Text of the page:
NZ International Film Festival: Wonder Women
In 1995, La Haine caused a sensation with its gritty, visceral portrayal of teenage lives in Paris’ dead-end housing estates. Twenty years later, writer-director Céline Sciamma’s Girlhood covers the same ground, minus much of the violence and with a bunch of badass girls taking the place of Vinz and the boys. The film focuses on 16-year-old Marieme (Karidja Touré), who drops out of school and begins a life of petty crime after falling in with a rowdy girl gang. The film is a deft mix of exuberance and melancholy, as encapsulated in a pivotal scene in which the girls party in a hotel room to Rihanna’s downbeat dance hit “Diamonds”.
Lily Tomlin’s career started 46 years ago on a television sketch show; her filmography since includes Robert Altman’s Nashville (for which she was nominated for an Oscar), the smash-hit feminist comedy 9 to 5 and David O. Russell’s I Heart Huckabees — that’s Tomlin he’s going off at in those famously leaked behind-the-scenes clips.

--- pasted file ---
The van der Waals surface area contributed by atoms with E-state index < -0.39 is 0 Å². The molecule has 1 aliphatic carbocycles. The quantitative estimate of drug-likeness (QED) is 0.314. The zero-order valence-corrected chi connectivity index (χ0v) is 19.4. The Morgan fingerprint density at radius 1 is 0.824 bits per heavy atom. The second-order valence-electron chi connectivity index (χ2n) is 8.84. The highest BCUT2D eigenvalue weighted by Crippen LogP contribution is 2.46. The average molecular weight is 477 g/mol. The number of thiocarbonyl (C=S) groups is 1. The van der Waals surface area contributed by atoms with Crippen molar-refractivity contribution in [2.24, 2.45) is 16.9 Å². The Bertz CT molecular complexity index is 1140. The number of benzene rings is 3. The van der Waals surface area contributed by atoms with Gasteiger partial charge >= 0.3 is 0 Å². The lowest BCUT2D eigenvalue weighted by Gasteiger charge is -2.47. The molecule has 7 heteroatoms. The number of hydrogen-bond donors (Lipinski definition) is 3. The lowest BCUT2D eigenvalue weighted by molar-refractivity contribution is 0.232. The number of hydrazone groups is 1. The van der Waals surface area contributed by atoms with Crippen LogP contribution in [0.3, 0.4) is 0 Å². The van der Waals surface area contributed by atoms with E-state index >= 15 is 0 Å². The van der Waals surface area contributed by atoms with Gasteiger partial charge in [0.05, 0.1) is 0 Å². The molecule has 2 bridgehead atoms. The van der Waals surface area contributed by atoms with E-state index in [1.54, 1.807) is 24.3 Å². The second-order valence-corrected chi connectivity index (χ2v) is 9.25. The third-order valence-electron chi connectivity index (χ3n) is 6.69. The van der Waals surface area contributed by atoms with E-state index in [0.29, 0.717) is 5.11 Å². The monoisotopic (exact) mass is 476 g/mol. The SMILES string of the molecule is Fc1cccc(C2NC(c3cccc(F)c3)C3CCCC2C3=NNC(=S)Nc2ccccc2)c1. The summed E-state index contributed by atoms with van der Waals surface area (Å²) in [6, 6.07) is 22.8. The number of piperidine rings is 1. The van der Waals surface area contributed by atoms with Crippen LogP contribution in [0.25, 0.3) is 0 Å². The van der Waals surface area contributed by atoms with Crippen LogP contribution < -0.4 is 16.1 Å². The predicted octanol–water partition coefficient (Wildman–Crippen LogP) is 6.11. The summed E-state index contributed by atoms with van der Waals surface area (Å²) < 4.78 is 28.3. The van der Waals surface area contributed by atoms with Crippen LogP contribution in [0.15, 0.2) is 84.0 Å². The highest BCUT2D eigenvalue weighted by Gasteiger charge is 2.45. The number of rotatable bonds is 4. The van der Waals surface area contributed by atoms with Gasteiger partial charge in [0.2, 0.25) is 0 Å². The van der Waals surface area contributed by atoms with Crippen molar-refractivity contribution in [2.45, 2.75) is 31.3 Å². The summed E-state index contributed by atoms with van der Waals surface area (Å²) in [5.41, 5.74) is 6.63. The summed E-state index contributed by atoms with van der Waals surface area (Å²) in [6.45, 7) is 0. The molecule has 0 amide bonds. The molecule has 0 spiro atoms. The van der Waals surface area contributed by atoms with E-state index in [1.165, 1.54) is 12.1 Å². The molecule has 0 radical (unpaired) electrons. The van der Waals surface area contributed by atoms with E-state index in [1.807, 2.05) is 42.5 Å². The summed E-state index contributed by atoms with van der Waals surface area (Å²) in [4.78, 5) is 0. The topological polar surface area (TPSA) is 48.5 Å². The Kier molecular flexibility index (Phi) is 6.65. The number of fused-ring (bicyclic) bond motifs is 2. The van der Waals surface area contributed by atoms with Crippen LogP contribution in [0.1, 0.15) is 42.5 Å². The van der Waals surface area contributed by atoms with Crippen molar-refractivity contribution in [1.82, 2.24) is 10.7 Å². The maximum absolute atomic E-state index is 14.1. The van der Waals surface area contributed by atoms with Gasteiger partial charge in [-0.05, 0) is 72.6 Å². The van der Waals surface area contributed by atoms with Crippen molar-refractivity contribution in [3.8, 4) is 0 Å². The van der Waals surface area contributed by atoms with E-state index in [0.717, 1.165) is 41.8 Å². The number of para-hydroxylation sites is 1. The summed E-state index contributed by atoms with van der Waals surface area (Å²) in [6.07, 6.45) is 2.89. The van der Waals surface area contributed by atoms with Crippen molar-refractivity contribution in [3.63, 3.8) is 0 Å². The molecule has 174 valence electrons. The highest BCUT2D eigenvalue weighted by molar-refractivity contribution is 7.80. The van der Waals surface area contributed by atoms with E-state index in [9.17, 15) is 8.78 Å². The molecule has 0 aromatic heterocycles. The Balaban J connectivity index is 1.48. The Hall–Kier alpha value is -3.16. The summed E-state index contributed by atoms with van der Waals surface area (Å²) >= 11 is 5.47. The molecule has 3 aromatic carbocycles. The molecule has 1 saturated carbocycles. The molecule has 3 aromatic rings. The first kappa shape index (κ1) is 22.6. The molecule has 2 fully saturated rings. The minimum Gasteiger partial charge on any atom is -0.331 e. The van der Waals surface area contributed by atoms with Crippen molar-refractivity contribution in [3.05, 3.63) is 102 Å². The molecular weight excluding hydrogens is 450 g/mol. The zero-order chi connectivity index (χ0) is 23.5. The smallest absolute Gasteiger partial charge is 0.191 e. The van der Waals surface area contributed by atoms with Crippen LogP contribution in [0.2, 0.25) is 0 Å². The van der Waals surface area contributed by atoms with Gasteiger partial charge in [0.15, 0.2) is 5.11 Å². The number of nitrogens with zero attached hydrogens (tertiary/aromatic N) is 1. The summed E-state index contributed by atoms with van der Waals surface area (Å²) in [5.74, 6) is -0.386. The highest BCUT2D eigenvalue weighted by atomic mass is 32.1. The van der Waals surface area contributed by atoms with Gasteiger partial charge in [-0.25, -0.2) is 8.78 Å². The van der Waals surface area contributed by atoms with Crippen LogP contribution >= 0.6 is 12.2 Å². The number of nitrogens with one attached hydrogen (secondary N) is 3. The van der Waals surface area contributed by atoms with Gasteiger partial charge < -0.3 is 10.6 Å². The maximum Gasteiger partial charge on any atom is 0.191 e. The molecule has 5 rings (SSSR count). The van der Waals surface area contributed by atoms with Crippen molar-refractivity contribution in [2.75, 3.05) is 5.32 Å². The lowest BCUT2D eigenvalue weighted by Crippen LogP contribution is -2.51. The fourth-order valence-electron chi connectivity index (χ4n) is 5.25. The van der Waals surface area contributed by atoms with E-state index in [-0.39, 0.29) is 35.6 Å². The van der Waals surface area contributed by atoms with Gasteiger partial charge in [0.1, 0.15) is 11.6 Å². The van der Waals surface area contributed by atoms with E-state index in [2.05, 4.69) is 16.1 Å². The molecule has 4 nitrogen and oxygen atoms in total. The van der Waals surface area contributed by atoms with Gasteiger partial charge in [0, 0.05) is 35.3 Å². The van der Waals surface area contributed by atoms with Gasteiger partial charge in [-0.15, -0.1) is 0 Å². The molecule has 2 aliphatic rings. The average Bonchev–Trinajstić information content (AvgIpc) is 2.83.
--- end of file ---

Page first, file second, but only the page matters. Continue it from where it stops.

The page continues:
The legendary comedienne is now enjoying a career renaissance. In Grandma she plays a lesbian poet on a road trip with her granddaughter. Given its subject matter, it’s hardly surprising to hear that it “passes the Bechdel test with flying colours”, according to The Guardian.
A Girl Walks Home Alone at Night demands to be seen on the big screen. Ana Lily Amirpour’s debut film is a tongue-in-cheek mash-up of vampire flick, spaghetti western, Lynchian weirdness and Jarmusch cool, shot in creepily atmospheric black and white. That title seems to suggest female peril, but the avenging angel at the heart of the film has men in her sights. She’s a lonely, skateboarding vampire who cruises the streets of a Nowheresville small town, picking off drug dealers, pimps and other assorted villains. The coolest Iranian-American vampire romance you’ve ever seen.
The Diary of a Teenage Girl was one of most talked-about movies coming out of Sundance this year. Not that surprising, really: as the Hollywood Reporter notes, this astonishingly self-assured film by first-time director Marielle Heller is “the kind of film Sundance prays for every year: one that indelibly puts on the map a talented director the festival can then forever claim as one of its own”. Starring Kristen Wiig, Alexander Skarsgård and newcomer Bel Powley, Diary is a 70s-set comedy-drama about a precocious teenager who embarks on an affair with her mother’s laidback boyfriend. That goes about as well as you’d expect.